Recently I have reconnected with an old school mate. Turns out he is having kidney problems. If it wasn't for the technological advances in the way we stay connected to each other, we would have never known about each other. Yes, another facebook success story. I personally find facebook to be a rewarding meeting place. I have met up and become friends with so many people on there. I might not be getting a kidney if it wasn't for facebook. That is where Lindsey found out about my story. Anyway, facebook is a whole different discussion.
I mainly want to talk about the "club." No your not missing out if you are not invited. It's what I refer to as the kidney club. People with kidney failure are a different breed of people....or so my experience has been. I have observed that we are all fighters by nature, not willing to give up. From what I witnessed in the dialysis clinic, we can be difficult patients at times...and yes I include myself in that. But we all have a big heart and reach out to one another. Kinda like prison, "what brought your here?" gets asked. For some it was blood pressure, diabetes, PK or like in my case, some rare and out of the ordinary disease. What we lack in kidneys, we make up in heart. We wanna help the "new guy at clinic" feel welcome. It is a scary and depressing place. I had so many sweet patients try and make my clinic experience better. And I made some great friends at dialysis and because of dialysis. Some friends were patients and other were people from church or other places who kindly and generously took me to dialysis. Any hoo, dialysis patients lean on each other for support many times because nobody understands the journey, unless you have travelled it yourself.
For me, Alyssa was my saving grace. Once I found her and we figured out we were going through the same thing at the exact same time, I knew I would get through this, with her! She is the brave one of the two of us. She started dialysis first, started peritoneal dialysis first and got her transplant first. She has and remains my guiding light. I don't know what I would have done without her. She is the ONLY person who knows what I have been through.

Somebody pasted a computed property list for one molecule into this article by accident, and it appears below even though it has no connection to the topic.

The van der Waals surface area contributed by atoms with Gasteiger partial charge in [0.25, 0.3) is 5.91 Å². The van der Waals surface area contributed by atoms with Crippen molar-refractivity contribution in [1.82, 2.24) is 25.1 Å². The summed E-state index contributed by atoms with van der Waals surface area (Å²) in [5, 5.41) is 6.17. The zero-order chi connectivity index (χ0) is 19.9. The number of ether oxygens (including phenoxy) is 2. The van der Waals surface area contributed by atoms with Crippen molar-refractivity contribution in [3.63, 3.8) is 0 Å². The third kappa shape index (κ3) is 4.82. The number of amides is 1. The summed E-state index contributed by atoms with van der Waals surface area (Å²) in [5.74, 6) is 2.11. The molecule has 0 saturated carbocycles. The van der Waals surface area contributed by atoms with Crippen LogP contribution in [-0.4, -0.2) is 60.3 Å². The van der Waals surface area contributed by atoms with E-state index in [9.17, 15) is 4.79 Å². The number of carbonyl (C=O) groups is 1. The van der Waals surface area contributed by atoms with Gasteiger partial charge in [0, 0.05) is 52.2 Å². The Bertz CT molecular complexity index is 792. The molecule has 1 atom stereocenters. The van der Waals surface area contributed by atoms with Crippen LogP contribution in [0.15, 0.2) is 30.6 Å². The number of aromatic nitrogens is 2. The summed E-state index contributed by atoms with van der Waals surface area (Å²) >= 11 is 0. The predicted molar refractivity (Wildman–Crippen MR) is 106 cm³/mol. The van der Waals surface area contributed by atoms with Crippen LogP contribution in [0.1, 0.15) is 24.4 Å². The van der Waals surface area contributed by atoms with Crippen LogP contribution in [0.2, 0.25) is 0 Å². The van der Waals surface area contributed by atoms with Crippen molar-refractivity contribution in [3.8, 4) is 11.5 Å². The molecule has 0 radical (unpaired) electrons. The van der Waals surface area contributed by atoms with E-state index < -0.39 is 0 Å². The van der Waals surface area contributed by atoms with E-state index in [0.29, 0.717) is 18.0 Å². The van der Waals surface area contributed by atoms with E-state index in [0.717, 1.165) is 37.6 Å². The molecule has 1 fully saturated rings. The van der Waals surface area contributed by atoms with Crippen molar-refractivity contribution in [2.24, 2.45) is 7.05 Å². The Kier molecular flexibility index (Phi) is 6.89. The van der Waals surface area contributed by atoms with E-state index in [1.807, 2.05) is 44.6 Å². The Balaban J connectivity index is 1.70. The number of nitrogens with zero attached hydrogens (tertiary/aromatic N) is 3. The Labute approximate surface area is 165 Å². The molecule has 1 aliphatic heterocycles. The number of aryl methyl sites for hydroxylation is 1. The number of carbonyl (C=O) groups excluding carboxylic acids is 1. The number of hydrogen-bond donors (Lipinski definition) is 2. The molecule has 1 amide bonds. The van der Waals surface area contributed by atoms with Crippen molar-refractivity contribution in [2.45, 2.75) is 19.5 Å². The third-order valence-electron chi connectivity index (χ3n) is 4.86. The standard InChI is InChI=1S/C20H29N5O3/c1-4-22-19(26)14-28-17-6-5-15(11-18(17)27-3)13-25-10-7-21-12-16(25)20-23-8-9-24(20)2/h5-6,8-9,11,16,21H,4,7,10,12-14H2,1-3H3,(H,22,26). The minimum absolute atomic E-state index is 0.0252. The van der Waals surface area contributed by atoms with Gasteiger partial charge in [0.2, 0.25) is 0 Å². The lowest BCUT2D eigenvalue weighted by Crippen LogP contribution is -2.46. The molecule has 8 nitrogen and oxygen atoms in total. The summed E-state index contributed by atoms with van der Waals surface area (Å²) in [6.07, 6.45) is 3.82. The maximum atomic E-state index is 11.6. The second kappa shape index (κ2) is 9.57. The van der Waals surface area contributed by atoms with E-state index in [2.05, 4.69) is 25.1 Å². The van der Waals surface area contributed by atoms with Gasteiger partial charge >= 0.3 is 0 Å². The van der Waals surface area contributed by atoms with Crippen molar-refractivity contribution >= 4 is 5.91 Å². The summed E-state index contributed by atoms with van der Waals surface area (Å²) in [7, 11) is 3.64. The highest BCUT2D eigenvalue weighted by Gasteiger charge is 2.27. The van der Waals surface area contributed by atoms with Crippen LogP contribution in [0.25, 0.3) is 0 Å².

And now there is this new person, who might have to start dialysis. I am going to pray that either his kidneys wake up and start their job or he gets a transplant. I would love nothing more than for him to skip dialysis all together. But if dialysis is in his future, I want to be his Alyssa. I want to guide him and help him get the best care from the beginning. I learned a lot about "what not to do" in the dialysis world. For example, going to a small, hospital owned dialysis unit is a BAD idea. I just want to steer him and his family in the right direction.
This is just an act of God. It just goes to reinforce how important EVERY encounter with EVERY single person in this world is. You never know who is going to change your life or be able to help you in some way. In some ways, being a part of the kidney club and having this experience has taught me so much. More than I probably would have ever learned otherwise. We all need each other whether we want to admit it or not.
Linda Burke left a comment for Jeff Wilhelm
3 months ago